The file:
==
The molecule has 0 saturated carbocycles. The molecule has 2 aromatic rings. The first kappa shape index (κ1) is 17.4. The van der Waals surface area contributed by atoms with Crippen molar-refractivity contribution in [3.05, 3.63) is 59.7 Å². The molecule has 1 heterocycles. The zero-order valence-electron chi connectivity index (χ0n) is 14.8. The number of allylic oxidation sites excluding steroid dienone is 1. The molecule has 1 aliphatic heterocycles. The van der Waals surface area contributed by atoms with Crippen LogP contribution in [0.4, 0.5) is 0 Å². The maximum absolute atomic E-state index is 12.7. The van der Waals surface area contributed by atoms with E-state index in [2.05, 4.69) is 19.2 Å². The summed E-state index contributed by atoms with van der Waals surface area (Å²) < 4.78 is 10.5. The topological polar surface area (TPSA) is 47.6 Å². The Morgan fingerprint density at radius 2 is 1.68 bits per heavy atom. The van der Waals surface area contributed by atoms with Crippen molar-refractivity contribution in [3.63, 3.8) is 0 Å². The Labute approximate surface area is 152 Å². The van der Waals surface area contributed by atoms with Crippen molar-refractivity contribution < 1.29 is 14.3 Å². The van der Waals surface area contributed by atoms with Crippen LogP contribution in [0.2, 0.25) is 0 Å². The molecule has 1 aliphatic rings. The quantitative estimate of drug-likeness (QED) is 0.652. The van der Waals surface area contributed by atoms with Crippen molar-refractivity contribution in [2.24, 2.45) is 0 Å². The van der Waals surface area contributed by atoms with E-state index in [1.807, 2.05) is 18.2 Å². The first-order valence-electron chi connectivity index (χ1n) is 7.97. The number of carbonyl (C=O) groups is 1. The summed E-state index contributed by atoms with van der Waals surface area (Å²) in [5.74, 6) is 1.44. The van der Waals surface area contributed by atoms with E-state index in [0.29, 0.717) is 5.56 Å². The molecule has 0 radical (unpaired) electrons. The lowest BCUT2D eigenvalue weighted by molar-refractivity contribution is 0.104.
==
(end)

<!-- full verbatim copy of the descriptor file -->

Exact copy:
The molecule has 0 saturated carbocycles. The molecule has 2 aromatic rings. The first kappa shape index (κ1) is 17.4. The van der Waals surface area contributed by atoms with Crippen molar-refractivity contribution in [3.05, 3.63) is 59.7 Å². The molecule has 1 heterocycles. The zero-order valence-electron chi connectivity index (χ0n) is 14.8. The number of allylic oxidation sites excluding steroid dienone is 1. The molecule has 1 aliphatic heterocycles. The van der Waals surface area contributed by atoms with Crippen LogP contribution in [0.4, 0.5) is 0 Å². The maximum absolute atomic E-state index is 12.7. The van der Waals surface area contributed by atoms with E-state index in [2.05, 4.69) is 19.2 Å². The summed E-state index contributed by atoms with van der Waals surface area (Å²) < 4.78 is 10.5. The topological polar surface area (TPSA) is 47.6 Å². The Morgan fingerprint density at radius 2 is 1.68 bits per heavy atom. The van der Waals surface area contributed by atoms with Crippen molar-refractivity contribution in [3.63, 3.8) is 0 Å². The Labute approximate surface area is 152 Å². The van der Waals surface area contributed by atoms with Crippen molar-refractivity contribution < 1.29 is 14.3 Å². The van der Waals surface area contributed by atoms with Crippen LogP contribution in [0.2, 0.25) is 0 Å². The molecule has 1 aliphatic rings. The quantitative estimate of drug-likeness (QED) is 0.652. The van der Waals surface area contributed by atoms with Crippen molar-refractivity contribution in [2.24, 2.45) is 0 Å². The van der Waals surface area contributed by atoms with E-state index in [1.807, 2.05) is 18.2 Å². The first-order valence-electron chi connectivity index (χ1n) is 7.97. The number of carbonyl (C=O) groups is 1. The summed E-state index contributed by atoms with van der Waals surface area (Å²) in [5.74, 6) is 1.44. The van der Waals surface area contributed by atoms with E-state index in [0.29, 0.717) is 5.56 Å². The molecule has 0 radical (unpaired) electrons. The lowest BCUT2D eigenvalue weighted by molar-refractivity contribution is 0.104.